The Big Point: In real estate we have to consider what it looks like to weigh the market. Often at this time of year we start hearing things like, “Values are starting to tank”, when in reality the market may simply be softening for the season. The problem is we don’t see the softening though because we’re stepping on the scale at the wrong time of day so to speak. For example, if we compare stats from June to July, it looks like the market is declining in value since stats have sagged. Yet if we step back and weigh the market in context by comparing June/July 2016 data vs June/July 2015 data, we see stats also sagged last year. Bingo! This helps us see it’s normal for the market to soften up at this time of year (of course it could be declining, but that’s a different post). In short, if we want to get better at seeing the market it’s critical to compare the latest month of data with the same month last year. Otherwise it’s very easy to start making market claims when the truth is we just might be misreading the trend. If you want to use bigger chunks of data like quarters, that’s fine too. Just compare the past quarter today with the same time period last year. You can also look at many years of data to get an even better sense of seasonal trends.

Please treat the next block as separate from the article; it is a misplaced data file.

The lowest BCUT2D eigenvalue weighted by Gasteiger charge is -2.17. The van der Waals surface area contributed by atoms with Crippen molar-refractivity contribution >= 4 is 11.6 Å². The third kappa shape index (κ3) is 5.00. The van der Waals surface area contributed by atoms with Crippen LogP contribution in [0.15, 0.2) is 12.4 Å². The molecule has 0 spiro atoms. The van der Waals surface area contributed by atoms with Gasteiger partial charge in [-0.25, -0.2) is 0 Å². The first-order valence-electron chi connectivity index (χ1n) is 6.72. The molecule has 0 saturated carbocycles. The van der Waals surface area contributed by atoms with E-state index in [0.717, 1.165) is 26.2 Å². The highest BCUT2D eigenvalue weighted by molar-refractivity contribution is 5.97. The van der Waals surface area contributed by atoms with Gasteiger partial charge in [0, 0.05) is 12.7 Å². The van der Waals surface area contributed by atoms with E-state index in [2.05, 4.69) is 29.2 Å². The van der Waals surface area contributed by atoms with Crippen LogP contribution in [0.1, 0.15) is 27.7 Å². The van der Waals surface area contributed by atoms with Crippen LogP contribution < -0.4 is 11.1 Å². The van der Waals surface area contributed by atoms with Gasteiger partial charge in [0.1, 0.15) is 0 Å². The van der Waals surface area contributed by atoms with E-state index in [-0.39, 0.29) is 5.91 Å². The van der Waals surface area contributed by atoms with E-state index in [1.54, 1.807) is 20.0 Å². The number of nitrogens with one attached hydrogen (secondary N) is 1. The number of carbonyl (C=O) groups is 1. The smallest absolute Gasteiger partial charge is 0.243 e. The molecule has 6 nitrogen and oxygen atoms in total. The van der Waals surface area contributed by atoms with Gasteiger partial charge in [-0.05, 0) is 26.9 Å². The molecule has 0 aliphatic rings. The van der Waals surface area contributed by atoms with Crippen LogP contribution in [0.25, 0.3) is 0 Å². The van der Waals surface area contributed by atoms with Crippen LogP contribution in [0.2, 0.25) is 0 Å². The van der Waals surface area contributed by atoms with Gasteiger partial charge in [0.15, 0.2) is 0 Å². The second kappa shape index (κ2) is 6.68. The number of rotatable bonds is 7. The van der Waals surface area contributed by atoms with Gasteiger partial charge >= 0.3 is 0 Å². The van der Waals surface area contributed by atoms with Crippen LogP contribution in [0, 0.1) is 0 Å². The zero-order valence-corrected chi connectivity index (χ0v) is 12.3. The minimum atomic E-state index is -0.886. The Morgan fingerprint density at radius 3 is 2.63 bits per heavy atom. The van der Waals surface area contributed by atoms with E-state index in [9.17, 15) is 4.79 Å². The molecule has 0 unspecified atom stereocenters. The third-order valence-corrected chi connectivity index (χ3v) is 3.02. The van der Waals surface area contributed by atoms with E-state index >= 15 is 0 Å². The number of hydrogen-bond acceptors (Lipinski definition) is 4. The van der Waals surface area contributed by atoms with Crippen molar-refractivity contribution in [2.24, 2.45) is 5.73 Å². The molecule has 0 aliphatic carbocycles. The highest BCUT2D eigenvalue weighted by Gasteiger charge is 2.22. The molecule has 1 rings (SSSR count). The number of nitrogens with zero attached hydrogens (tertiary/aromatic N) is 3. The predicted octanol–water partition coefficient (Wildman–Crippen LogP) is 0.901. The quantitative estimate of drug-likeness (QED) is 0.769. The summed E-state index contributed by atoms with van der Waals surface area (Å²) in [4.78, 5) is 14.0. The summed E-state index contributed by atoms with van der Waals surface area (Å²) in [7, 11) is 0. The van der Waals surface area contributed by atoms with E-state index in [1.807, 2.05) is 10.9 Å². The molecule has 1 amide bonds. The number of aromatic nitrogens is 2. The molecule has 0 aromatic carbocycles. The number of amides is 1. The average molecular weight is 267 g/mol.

—-—–—– And here’s my big monthly market update  ———–—–

Big monthly market update post - sacramento appraisal blog - image purchased from 123rfTwo ways to read the BIG POST:

  1. Scan the talking points and graphs quickly.
  2. Grab a cup of coffee and spend time digesting what is here.

DOWNLOAD 62 graphs HERE: Please download all graphs in this post (and more) here as a zip file. Use them for study, for your newsletter, or some on your blog. See my sharing policy for 5 ways to share (please don’t copy verbatim). Thanks.